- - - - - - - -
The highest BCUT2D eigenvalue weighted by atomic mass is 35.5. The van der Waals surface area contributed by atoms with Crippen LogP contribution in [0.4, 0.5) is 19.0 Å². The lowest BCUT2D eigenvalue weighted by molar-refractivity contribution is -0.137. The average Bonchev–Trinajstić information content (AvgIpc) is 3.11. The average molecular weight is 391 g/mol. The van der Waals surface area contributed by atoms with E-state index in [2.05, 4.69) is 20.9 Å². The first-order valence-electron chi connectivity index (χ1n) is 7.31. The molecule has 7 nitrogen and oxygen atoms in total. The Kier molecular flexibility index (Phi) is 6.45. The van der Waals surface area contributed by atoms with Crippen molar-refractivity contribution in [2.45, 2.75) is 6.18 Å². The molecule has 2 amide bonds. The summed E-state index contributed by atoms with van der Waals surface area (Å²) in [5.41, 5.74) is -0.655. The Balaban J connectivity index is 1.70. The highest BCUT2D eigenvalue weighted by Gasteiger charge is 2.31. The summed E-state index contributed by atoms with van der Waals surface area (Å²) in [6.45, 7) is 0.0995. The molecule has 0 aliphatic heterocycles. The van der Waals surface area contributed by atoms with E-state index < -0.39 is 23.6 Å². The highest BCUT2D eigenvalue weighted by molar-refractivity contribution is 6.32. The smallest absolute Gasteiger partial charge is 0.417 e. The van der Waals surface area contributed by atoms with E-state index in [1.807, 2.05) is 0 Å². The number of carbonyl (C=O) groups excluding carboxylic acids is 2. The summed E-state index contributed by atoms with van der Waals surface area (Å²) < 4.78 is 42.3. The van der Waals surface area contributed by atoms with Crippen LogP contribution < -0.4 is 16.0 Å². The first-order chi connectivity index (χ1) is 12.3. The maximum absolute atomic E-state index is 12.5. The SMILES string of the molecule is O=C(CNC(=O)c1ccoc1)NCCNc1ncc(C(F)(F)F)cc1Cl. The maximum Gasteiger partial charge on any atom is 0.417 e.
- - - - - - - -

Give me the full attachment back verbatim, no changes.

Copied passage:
The highest BCUT2D eigenvalue weighted by atomic mass is 35.5. The van der Waals surface area contributed by atoms with Crippen LogP contribution in [0.4, 0.5) is 19.0 Å². The lowest BCUT2D eigenvalue weighted by molar-refractivity contribution is -0.137. The average Bonchev–Trinajstić information content (AvgIpc) is 3.11. The average molecular weight is 391 g/mol. The van der Waals surface area contributed by atoms with E-state index in [2.05, 4.69) is 20.9 Å². The first-order valence-electron chi connectivity index (χ1n) is 7.31. The molecule has 7 nitrogen and oxygen atoms in total. The Kier molecular flexibility index (Phi) is 6.45. The van der Waals surface area contributed by atoms with Crippen molar-refractivity contribution in [2.45, 2.75) is 6.18 Å². The molecule has 2 amide bonds. The summed E-state index contributed by atoms with van der Waals surface area (Å²) in [5.41, 5.74) is -0.655. The Balaban J connectivity index is 1.70. The highest BCUT2D eigenvalue weighted by Gasteiger charge is 2.31. The summed E-state index contributed by atoms with van der Waals surface area (Å²) in [6.45, 7) is 0.0995. The molecule has 0 aliphatic heterocycles. The van der Waals surface area contributed by atoms with E-state index < -0.39 is 23.6 Å². The highest BCUT2D eigenvalue weighted by molar-refractivity contribution is 6.32. The smallest absolute Gasteiger partial charge is 0.417 e. The van der Waals surface area contributed by atoms with E-state index in [1.807, 2.05) is 0 Å². The number of carbonyl (C=O) groups excluding carboxylic acids is 2. The summed E-state index contributed by atoms with van der Waals surface area (Å²) < 4.78 is 42.3. The van der Waals surface area contributed by atoms with Crippen LogP contribution < -0.4 is 16.0 Å². The first-order chi connectivity index (χ1) is 12.3. The maximum absolute atomic E-state index is 12.5. The SMILES string of the molecule is O=C(CNC(=O)c1ccoc1)NCCNc1ncc(C(F)(F)F)cc1Cl. The maximum Gasteiger partial charge on any atom is 0.417 e.